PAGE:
Letters, We Get Mail, CCCLXXXV


The Al Qaeda terrorists killed 3000 people on 9/11.
But that was just one time, one year, 12 years ago.
Tobacco has killed 430,000 Americans, each and every year, from way before 9/11 up to the present.
And alcohol kills 113,000 Americans every year.
So which one do you think should get a larger military budget to defend the American people from our enemies?

Then consider that the flu kills more Americans than Al Qaeda.
So do heart attacks and morbid obesity and diabetes.
So does cancer. So do traffic accidents.
So what should our priorities really be?

Why send more people to A.A. when A.A. is such a failure?
The reason is, to grow A.A.
Alcoholics Anonymous is just another cult religion that wants to enlarge its membership and power and take over the whole field. A.A. literature routinely talks about A.A. being a wave sweeping the world.

A.A. is just like Scientology. Tom Cruise will jump up and down on the couch and tell you that Scientology knows more about the human mind than all of the psychiatrists in the world. And A.A. says:

Here was a book that said that I could do something that all these doctors and priests and ministers and psychiatrists that I'd been going to for years couldn't do!
The Big Book, 3rd Edition, page 473.

December 29, 2013, Sunday, Fernhill Wetlands:

I got to the wetlands very late this day. It was already getting dark. But my little feathered friends were still hungry.

Domestic ducks coming
The ducks are coming running to get dinner. The sea gulls are hungry too.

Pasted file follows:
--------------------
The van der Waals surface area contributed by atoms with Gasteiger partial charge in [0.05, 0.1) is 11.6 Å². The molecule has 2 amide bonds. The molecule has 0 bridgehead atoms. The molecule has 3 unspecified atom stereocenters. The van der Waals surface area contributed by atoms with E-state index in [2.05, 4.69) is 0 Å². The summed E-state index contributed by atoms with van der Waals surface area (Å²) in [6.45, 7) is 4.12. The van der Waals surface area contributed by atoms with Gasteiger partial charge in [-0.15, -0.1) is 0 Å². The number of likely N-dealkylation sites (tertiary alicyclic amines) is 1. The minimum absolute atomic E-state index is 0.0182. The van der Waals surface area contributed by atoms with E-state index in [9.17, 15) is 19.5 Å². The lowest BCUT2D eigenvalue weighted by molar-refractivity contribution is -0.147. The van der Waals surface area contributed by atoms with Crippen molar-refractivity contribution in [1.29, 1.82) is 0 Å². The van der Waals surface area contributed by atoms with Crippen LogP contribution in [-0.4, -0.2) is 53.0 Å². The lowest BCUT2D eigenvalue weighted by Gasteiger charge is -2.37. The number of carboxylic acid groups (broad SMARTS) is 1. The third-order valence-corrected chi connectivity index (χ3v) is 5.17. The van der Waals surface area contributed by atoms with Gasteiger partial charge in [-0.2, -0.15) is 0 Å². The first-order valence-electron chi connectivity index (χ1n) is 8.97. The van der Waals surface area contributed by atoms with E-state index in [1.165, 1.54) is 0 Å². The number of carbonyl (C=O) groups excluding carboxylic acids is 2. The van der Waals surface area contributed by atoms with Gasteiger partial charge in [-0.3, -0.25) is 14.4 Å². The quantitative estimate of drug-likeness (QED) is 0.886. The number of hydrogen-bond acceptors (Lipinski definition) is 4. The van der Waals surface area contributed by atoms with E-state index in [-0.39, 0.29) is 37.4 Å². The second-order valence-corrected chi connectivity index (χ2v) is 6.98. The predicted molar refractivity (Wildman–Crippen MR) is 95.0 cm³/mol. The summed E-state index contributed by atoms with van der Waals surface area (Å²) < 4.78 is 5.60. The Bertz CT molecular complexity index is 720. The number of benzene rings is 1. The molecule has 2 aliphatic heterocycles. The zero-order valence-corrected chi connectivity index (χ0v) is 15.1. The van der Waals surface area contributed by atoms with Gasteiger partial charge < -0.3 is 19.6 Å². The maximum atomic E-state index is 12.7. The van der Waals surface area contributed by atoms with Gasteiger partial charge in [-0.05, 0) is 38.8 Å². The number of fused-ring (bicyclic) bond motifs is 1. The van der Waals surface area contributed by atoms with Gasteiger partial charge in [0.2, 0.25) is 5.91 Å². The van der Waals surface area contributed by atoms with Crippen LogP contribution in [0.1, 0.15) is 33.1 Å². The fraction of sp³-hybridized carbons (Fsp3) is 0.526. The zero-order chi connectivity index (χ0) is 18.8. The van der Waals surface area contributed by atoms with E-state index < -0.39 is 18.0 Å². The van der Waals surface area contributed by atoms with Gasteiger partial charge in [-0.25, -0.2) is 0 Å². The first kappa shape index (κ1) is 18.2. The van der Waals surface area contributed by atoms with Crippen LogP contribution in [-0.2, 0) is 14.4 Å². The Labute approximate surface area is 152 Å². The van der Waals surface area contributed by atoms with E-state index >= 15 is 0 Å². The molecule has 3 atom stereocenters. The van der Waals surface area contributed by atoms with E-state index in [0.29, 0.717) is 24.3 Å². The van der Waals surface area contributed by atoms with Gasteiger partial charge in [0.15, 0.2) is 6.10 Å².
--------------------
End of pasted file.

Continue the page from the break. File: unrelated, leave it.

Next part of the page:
Domesticated ducks eating

Dark Pondscape

Gus the Greylag Goose
Gus the Greylag Goose

[More gosling photos below, here.]

[ Link here = http://www.orange-papers.info/orange-letters385.html#Michael_W ]

Date: Tue, January 7, 2014 12:52 pm     (answered 9 January 2014)
From: "Michael W."
Subject: Effectiveness of 12 Step Treatment

Hello Mr. Orange,

I quit drinking, worked the 12 steps and recovered. Now my life is much better.

Being recovered is just NOT drinking. I'm sure most AA's are more passive and laugh at your banter without response, I felt compelled to message you to express the multitude of spiritual awakenings I've had and been a part of that were facilitated by AA. Those spiritual experiences will never be quantified and I'm sure my recovery or the people I've assisted is not part of any statistics, nor do I care.

I believe you are correct with all the information you've provided. There's no argument from me. My perception and experience of AA are vastly different from what you've conveyed in the information. The peace and joy are undeniable. I DID THE WORK and AA provided me the platform on which to facilitate that recovery.

I hope you get all that you desire.

God bless you,


Hello Michael,

Thank you for the letter. And I'm glad to hear that your health has improved. Congratulations on getting a grip and quitting drinking.

You said, "I'm sure most AA's are more passive and laugh at your banter without response."
Brother, you haven't read many of the letters to the author, have you? When I tell the truth about A.A., many of the A.A. members send hate mail and scream obscenities at me. Such behavior is typical of cults.

You are right when you say that spiritual experiences are subjective and cannot be quantified. However, we can analyze and quantify what the 12 Steps do. They are brainwashing techniques that were developed by Dr. Frank Buchman for his cult religion. They are just standard cultish recruiting and indoctrination practices.